Visegrad states active in carbon dioxide emmission discussion

The environment ministers of the European Union agreed on a 35 percent reduction on carbon dioxide emissions from cars and vans until the year 2030. Visegrad states suggested 30 percent, after lengthy negotiations a compromise was made.

editor: REMIX NEWS

The main conflict regarding the emissions revolved around the different priorities of the countries focused on car producing and environmental risks. The representatives of Germany warned of the possible negative fallout of the directive which could cause unemployment. The final decision will be made in negotiations between the European Parliament and the European Commission. The Parliament had earlier suggested a 40 percent reduction.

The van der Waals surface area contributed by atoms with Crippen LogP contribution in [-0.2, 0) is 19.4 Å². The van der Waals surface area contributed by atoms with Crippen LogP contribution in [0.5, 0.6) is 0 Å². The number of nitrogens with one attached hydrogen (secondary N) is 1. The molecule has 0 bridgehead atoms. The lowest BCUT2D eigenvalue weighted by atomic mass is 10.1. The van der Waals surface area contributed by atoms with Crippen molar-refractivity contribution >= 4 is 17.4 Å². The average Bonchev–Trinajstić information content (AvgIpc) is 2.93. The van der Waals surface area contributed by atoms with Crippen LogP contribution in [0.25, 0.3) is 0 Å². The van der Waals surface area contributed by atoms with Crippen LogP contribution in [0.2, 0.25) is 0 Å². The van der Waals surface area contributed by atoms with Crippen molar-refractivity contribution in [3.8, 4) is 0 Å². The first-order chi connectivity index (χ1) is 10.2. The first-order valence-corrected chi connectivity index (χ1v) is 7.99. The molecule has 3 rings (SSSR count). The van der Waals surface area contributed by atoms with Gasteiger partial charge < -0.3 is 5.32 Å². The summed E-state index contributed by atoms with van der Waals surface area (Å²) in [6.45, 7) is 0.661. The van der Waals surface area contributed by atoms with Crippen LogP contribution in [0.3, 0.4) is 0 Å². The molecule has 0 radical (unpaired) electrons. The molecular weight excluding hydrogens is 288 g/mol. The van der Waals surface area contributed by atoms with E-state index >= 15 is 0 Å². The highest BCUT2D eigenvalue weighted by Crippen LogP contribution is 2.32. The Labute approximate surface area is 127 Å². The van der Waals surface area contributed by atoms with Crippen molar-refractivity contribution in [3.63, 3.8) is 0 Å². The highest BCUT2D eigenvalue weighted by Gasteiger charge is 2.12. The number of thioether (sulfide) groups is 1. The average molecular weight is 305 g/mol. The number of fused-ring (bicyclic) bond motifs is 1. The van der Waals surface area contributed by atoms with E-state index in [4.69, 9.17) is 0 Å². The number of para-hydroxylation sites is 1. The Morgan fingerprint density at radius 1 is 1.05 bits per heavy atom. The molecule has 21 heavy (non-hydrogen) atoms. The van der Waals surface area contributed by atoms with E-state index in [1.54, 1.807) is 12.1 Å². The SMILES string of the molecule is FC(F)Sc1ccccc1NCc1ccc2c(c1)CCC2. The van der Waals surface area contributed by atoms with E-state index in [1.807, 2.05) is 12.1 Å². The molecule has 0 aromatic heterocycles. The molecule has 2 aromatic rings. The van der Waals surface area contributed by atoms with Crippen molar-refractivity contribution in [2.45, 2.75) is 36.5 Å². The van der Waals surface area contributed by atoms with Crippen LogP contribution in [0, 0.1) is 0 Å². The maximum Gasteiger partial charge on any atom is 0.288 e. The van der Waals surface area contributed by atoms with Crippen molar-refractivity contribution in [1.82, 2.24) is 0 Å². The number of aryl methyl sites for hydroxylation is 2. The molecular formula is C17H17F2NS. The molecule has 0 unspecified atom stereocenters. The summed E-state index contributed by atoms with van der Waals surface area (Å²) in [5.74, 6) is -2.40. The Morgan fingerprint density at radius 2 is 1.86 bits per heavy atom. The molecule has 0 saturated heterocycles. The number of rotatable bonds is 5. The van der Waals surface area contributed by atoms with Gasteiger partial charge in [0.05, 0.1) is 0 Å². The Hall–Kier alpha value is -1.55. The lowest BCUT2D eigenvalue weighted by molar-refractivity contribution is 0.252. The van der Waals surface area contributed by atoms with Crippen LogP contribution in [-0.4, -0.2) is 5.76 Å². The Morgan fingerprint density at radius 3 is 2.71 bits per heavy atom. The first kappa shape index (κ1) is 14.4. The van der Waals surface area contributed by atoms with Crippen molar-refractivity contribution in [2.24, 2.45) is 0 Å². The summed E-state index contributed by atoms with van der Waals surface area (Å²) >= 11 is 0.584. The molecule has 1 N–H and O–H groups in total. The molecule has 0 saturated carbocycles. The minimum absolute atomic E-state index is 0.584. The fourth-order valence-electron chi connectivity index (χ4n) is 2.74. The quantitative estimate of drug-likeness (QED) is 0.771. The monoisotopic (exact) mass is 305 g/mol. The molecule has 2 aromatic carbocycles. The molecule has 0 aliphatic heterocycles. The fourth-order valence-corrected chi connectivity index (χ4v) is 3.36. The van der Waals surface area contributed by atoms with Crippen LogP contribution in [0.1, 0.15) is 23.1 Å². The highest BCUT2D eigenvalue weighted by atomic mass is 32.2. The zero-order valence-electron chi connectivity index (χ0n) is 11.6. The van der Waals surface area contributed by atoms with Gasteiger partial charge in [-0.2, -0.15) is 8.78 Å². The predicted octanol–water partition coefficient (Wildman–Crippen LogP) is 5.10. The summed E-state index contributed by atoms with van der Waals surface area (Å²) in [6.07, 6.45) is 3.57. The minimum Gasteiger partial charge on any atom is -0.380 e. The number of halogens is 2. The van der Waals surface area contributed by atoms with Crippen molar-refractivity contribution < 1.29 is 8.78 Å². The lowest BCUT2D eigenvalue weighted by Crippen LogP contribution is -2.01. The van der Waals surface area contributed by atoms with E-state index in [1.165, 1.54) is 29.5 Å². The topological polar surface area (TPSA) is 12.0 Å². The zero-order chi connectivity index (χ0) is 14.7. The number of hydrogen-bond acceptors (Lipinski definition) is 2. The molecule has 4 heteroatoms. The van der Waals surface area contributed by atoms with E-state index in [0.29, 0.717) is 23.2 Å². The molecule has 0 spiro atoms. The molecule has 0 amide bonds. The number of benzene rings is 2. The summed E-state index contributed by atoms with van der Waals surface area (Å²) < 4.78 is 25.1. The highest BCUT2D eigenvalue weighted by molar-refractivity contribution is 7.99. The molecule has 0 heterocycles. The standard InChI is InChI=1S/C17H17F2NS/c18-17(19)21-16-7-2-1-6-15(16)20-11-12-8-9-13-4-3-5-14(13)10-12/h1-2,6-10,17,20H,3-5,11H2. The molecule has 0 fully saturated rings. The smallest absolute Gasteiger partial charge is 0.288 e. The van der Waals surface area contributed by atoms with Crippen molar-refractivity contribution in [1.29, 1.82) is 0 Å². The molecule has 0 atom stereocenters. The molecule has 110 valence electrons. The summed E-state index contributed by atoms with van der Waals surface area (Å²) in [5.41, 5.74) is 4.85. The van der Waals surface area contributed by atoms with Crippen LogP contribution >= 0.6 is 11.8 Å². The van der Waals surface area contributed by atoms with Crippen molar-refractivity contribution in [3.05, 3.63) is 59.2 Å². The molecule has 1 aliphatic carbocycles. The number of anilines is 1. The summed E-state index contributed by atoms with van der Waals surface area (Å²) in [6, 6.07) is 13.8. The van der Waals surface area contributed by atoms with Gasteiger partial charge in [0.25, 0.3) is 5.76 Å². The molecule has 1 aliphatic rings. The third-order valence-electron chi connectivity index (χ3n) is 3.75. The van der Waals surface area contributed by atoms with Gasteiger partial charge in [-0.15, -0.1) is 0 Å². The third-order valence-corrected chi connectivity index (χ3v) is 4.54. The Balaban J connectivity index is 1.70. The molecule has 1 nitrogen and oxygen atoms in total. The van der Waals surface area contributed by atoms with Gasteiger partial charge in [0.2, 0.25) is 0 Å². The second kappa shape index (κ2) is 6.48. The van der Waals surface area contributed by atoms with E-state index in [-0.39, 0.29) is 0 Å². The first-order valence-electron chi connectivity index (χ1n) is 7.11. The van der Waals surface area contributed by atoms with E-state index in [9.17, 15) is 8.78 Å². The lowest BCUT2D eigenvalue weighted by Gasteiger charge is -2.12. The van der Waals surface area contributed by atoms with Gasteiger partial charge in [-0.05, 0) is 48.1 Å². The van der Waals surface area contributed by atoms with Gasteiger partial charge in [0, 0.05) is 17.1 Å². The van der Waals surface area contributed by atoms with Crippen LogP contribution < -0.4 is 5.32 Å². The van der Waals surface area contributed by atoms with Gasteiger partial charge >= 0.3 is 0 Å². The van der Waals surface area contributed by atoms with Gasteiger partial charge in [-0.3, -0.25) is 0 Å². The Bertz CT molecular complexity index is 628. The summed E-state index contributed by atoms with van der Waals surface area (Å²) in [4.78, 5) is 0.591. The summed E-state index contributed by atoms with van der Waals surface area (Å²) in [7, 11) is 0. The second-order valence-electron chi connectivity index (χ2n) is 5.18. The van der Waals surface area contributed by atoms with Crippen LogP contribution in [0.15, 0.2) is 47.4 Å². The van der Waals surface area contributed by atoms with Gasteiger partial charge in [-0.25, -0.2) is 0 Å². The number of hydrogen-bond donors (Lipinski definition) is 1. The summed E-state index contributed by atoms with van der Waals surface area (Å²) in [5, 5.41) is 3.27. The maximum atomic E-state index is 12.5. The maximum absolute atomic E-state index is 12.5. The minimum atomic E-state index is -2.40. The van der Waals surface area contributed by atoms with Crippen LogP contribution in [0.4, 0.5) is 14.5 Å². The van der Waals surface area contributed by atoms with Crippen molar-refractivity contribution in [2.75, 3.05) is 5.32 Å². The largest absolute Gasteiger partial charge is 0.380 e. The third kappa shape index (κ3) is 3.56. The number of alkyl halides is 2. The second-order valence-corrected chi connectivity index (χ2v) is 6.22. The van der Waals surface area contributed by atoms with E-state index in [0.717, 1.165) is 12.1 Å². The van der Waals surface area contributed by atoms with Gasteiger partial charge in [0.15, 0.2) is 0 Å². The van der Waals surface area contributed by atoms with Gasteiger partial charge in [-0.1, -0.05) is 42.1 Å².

László Solymos, Slovakia’s environment minister pointed out that the topic of emmission reduction is a “problematic issue“ and Slovakia will back the Commission’s suggestion.

The politician also emphasized the social-economic dimensions of the decision.

“In Slovakia the car industry is strong, we would like to negotiate conditions, which are prosperous to the market, the citizens and the industry,” claimed Solymos and added that other countries of the Visegrad Four and Eastern Europe share the position on emissions.

Slovakia, the Czech Republic, Hungary, Poland, Bulgaria and Romania also warned of the possible mass export of old diesel-engined cars to the countries of Eastern Europe, which could be caused by the expansion of non-emission zones in the Western European states. He believes the Union should find a solution to prevent exporting old vehicles to the Eastern parts of the EU.


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